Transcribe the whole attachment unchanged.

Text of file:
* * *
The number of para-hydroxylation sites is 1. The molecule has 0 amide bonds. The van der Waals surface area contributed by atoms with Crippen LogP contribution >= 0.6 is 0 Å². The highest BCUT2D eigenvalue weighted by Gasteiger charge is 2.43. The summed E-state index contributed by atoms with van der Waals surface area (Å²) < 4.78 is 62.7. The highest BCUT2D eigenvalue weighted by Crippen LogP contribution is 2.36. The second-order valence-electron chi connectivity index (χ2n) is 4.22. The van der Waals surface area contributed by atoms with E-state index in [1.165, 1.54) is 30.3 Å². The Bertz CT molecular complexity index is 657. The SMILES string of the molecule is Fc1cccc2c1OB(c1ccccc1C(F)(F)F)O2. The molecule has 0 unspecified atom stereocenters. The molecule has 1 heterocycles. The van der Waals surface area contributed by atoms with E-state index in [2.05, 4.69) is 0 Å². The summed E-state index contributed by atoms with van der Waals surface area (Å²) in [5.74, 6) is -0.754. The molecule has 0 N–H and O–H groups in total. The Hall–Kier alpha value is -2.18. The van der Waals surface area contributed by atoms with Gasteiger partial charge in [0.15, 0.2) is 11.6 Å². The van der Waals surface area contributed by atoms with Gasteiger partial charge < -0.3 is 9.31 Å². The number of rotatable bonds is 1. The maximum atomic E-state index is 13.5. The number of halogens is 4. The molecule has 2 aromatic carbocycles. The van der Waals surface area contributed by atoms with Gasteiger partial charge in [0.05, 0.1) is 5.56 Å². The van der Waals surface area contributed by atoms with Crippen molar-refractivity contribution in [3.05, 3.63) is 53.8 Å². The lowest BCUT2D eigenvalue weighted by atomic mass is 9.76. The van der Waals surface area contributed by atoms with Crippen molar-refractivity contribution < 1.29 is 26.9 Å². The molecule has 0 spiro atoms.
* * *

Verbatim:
The number of para-hydroxylation sites is 1. The molecule has 0 amide bonds. The van der Waals surface area contributed by atoms with Crippen LogP contribution >= 0.6 is 0 Å². The highest BCUT2D eigenvalue weighted by Gasteiger charge is 2.43. The summed E-state index contributed by atoms with van der Waals surface area (Å²) < 4.78 is 62.7. The highest BCUT2D eigenvalue weighted by Crippen LogP contribution is 2.36. The second-order valence-electron chi connectivity index (χ2n) is 4.22. The van der Waals surface area contributed by atoms with E-state index in [1.165, 1.54) is 30.3 Å². The Bertz CT molecular complexity index is 657. The SMILES string of the molecule is Fc1cccc2c1OB(c1ccccc1C(F)(F)F)O2. The molecule has 0 unspecified atom stereocenters. The molecule has 1 heterocycles. The van der Waals surface area contributed by atoms with E-state index in [2.05, 4.69) is 0 Å². The summed E-state index contributed by atoms with van der Waals surface area (Å²) in [5.74, 6) is -0.754. The molecule has 0 N–H and O–H groups in total. The Hall–Kier alpha value is -2.18. The van der Waals surface area contributed by atoms with Gasteiger partial charge in [0.15, 0.2) is 11.6 Å². The van der Waals surface area contributed by atoms with Gasteiger partial charge < -0.3 is 9.31 Å². The number of rotatable bonds is 1. The maximum atomic E-state index is 13.5. The number of halogens is 4. The molecule has 2 aromatic carbocycles. The van der Waals surface area contributed by atoms with Gasteiger partial charge in [0.05, 0.1) is 5.56 Å². The van der Waals surface area contributed by atoms with Crippen molar-refractivity contribution in [3.05, 3.63) is 53.8 Å². The lowest BCUT2D eigenvalue weighted by atomic mass is 9.76. The van der Waals surface area contributed by atoms with Crippen molar-refractivity contribution < 1.29 is 26.9 Å². The molecule has 0 spiro atoms.